u/thatbsdguy · 5 pointsr/msp

This! I personally recommend the Iodd it has a better firmware.

u/Konkey_Dong_Country · 5 pointsr/sysadmin

I've always wanted to get one of these hard drive enclosures that supports mounting an ISO so you can choose what to boot all from one device, like this one. They all seem kind of cheap though, but this one has good reviews and it's an attractive price.

u/raize221 · 4 pointsr/DataHoarder

Snappy Driver Installer Origin

Download the application, download the indexes only then download the printer driverpack. Portable program and everything is stored in the file structure and already compressed. Occasionally launch the program to download updates.

Or, in the true spirit of this sub, download the full driverpack torrent and have most (Windows) drivers you could need on a USB stick.

Alternatively, a live USB of a Linux distro that includes CUPS and non-free packages by default (eg. Mint or Solus) will boot on just about anything and print to just about any printer without updates.

Further down the rabbit hole: Get an Iodd 2351 or similar and drop in 120+ GB SSD and have multiple bootable Linux ISOs, a WinPE rescue disc (one I like), every windows install media and all the driverpacks available to any computer that can boot to a USB CD-ROM. Since you're talking apocalypse scenario, better hang onto Windows Updates as well... You never know what you may need, right?

u/jsr1693 · 4 pointsr/linux

My favorite solution: Iodd Iodd2531 Black - Usb3.0 - Hdd -Ssd - Virtual Cd-rom - Enclosures - made in Korea

u/HesThePianoMan · 3 pointsr/computertechs

Don't get the Zalman one fyi, grab the IODD drive. It's the original one that they licensed from and has WAY more features and better support.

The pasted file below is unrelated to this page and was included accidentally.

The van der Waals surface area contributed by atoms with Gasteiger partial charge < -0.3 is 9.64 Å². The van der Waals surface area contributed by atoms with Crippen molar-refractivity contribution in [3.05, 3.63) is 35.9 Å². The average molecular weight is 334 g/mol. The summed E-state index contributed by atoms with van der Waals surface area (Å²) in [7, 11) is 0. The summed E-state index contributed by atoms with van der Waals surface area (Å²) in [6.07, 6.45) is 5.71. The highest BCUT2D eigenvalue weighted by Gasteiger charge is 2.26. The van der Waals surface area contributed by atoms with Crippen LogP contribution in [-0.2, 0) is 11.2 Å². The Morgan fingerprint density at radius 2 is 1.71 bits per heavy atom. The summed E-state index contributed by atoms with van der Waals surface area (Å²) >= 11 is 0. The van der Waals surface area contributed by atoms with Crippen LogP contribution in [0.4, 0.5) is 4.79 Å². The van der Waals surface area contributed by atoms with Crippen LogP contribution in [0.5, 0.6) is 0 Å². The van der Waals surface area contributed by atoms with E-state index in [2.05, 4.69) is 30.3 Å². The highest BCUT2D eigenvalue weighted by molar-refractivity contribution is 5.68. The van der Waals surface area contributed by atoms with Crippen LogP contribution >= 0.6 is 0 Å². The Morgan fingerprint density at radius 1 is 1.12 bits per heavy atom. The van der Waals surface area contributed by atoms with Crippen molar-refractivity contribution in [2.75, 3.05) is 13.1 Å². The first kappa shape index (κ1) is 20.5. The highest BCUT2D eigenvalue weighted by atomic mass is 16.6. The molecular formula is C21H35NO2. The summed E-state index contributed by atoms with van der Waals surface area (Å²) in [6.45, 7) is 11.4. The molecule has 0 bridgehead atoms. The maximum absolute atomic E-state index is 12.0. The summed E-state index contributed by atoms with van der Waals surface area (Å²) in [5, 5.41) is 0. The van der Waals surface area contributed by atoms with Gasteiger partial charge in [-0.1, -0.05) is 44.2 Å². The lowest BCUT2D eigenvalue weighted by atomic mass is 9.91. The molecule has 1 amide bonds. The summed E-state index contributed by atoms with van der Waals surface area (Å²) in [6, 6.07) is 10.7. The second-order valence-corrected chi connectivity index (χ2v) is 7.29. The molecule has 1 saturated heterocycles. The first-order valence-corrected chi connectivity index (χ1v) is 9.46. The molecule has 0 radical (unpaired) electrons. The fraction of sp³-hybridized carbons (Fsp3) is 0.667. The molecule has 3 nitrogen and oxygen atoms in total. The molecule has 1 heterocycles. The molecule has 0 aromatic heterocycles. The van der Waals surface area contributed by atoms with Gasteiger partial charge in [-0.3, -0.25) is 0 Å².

Iodd Iodd2531 Black - Usb3.0 - Hdd -Ssd - Virtual Cd-rom - Enclosures - made in Korea

u/fubes2000 · 3 pointsr/sysadmin
u/ganjjo · 3 pointsr/computertechs

I find it's much easier to just drop a ISO into a folder and have it boot like a cd rom drive. You can emulate floppy drives and make persistent linux live installs. I do find some systems that won't recgonize the virtaul cd rom but those systems usually have issues booting USB drives.

u/MicroFiefdom · 3 pointsr/sysadmin

Sounds like you couldn't get one in time to help with this project. But these "Iodd 2531 Black - Usb3.0 - Hdd -Ssd - Virtual Cd-rom" Enclosures come in incredibly handy. It let's you store a bunch of ISO image, you select which image you want to load and then it creates a virtual DVD emulator that loads via USB letting you boot from ISO images. The Iodd version is basically a slightly updated version of the old Zalman that's become difficult to find. One of the best $40 I've spent in IT in a looong time.

u/AltReality · 3 pointsr/sysadmin

I think he is referring to a multi-boot USB, not just selecting a single ISO to 'burn' to the USB. I like xboot myself, but yumi is another one but I wasn't able to get it to work. There is also UNetBootin, but I was also not able to get this one to produce a workable USB. Another one to try is called Easy2Boot. I'm seeing one called as well, but it looks like it is only linux distros, not just any random ISO file.

Lastly you could invest in something like this, which is a hardware USB that allows you to select which ISO to boot from.

I hope this list helps. Like I said, xboot is the only one that I've been able to successfully boot from windows ISOs as well as linux ones. Good luck :)

u/h0m3us3r · 2 pointsr/DataHoarder

I would guess, something like this

u/joule_thief · 2 pointsr/ITCareerQuestions